Drummer Ari Hoenig is back at what has long been a second home for him, Chris’ Jazz Café, on June 14 and 15 with his new trio, featuring pianist Nitai Hershkovits and bassist Or Bareket. The appearance comes on the heels of the release of Conner’s Days, a new album that showcases a loose and playful chemistry ideal for Hoenig’s nimble and melodic approach to the drumkit. And while Orrin Evans still lives in Philly, he’s been tirelessly logging hours on the road with The Bad Plus over the past year and a half, so his residency this summer at Chris’ with the Captain Black Big Band is a welcome return. The window-rattling ensemble will take the stage every Thursday in June and July in preparation to record the follow-up to their Grammy-winning album Presence. [INFO]

Then there are those who’ve been here all along. On June 6 at Kung Fu Necktie, an intriguing trio of Philly mainstays will celebrate the release of their new album, Channels. Guitarist Tim Motzer is an eclecticist by nature, a conjurer of immersive and richly textured sonic environments that he can mold to fit a surprising range of contexts – as evidenced by his work with such diverse artists as Ursula Rucker, King Britt and Kurt Rosenwinkel. John Swana has traditionally been associated with a more straight-ahead style, though he’s ventured into a staggering array of situations, especially as he’s supplemented his core instrument, the trumpet, with valve trombone and especially the EVI (Electronic Valve Instrument). The trio is completed by drummer Doug Hirlinger, whose impressionistic touch helps illuminate the mesmeric experience. [INFO] The same night at the Clef Club, Bobby Zankel’s new series “Philadelphia Stories Original Music” presents vocalist Ruth Naomi Floyd, who weds progressive jazz to a Christian message. [INFO]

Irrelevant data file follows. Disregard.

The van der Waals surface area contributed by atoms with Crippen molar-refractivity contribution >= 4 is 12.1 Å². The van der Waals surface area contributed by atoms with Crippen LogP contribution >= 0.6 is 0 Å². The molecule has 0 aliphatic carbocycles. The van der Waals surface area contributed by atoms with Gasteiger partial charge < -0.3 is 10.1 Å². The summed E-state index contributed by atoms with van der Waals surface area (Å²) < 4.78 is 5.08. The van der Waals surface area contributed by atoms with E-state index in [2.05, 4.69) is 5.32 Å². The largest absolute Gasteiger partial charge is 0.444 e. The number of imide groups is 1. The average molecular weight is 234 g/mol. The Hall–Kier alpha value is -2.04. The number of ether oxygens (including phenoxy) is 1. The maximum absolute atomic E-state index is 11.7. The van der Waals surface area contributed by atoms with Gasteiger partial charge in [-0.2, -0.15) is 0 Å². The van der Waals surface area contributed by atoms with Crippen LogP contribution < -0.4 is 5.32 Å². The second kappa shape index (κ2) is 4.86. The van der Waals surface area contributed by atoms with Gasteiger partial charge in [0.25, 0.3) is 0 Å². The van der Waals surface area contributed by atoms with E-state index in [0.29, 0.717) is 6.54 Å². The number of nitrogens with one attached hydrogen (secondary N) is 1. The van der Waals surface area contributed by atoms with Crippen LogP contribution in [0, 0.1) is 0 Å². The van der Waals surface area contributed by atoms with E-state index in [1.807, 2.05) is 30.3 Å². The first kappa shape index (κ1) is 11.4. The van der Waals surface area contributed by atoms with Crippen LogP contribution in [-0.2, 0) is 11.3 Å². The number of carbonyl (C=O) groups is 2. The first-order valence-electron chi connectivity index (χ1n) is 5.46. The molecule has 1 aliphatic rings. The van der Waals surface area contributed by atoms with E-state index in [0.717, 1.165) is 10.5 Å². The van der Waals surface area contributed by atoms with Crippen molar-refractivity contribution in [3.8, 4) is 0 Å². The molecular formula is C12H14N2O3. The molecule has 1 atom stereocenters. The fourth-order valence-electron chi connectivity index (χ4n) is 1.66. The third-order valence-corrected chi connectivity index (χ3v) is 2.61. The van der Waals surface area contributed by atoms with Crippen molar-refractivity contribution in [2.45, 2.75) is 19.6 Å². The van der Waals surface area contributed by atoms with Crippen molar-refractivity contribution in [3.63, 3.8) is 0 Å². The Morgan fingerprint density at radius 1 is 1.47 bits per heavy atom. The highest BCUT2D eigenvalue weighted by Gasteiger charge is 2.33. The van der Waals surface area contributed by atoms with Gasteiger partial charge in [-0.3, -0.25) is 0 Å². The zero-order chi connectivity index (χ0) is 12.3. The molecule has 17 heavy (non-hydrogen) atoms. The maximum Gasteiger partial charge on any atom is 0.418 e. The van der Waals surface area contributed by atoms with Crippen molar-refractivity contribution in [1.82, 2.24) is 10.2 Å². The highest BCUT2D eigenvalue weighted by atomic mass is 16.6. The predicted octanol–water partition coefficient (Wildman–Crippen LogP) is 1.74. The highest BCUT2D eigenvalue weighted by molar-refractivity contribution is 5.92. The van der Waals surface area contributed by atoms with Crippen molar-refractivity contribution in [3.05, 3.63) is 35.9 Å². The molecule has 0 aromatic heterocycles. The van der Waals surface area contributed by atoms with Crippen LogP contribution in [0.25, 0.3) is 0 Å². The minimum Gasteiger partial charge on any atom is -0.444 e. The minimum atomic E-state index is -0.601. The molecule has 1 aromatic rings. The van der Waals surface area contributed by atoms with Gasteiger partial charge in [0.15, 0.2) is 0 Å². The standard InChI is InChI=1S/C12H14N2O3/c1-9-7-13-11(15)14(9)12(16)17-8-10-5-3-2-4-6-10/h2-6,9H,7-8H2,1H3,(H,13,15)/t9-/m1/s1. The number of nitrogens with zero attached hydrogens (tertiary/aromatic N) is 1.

Pianist and vocalist V. Shayne Frederick has been gracing Philly stages for more than a decade, but is just now releasing his debut album. Lovesome is mainly composed of jazz standards, though each one is transformed in the singer’s florid and soulful style. Refracted through the prism of neo-soul and hip-hop, Frederick’s take on the jazz canon approaches melody as a malleable material, which he stretches and twists into intimate, enthralling confessionals. He’ll celebrate the release at South on June 8 with a band stocked with local favorites. [INFO]

It’s not all Philadelphians this month, though…on June 1, the in-demand pianist Geoffrey Keezer, who’s played with a laundry list of artists from his teenage tenure in Art Blakey’s Jazz Messengers to work with Wayne Shorter, Joshua Redman, Diana Krall, Sting and David Sanborn, will take a turn in the intimate confines of @exuberance. [INFO] Then on the weekend of the 21st and 22nd, pianist Christian Sands – who honed his chops keeping up with McBride – will lead High Wire Trio at Chris’. [INFO] And Ars Nova has the powerhouse saxophonist David Murray in a duo set with tradition-melding percussionist Kahil El’Zabar at the Ruba Club on June 14, followed by a series of fascinating concerts in conjunction with the ICA’s Tony Conrad exhibit through July. [INFO]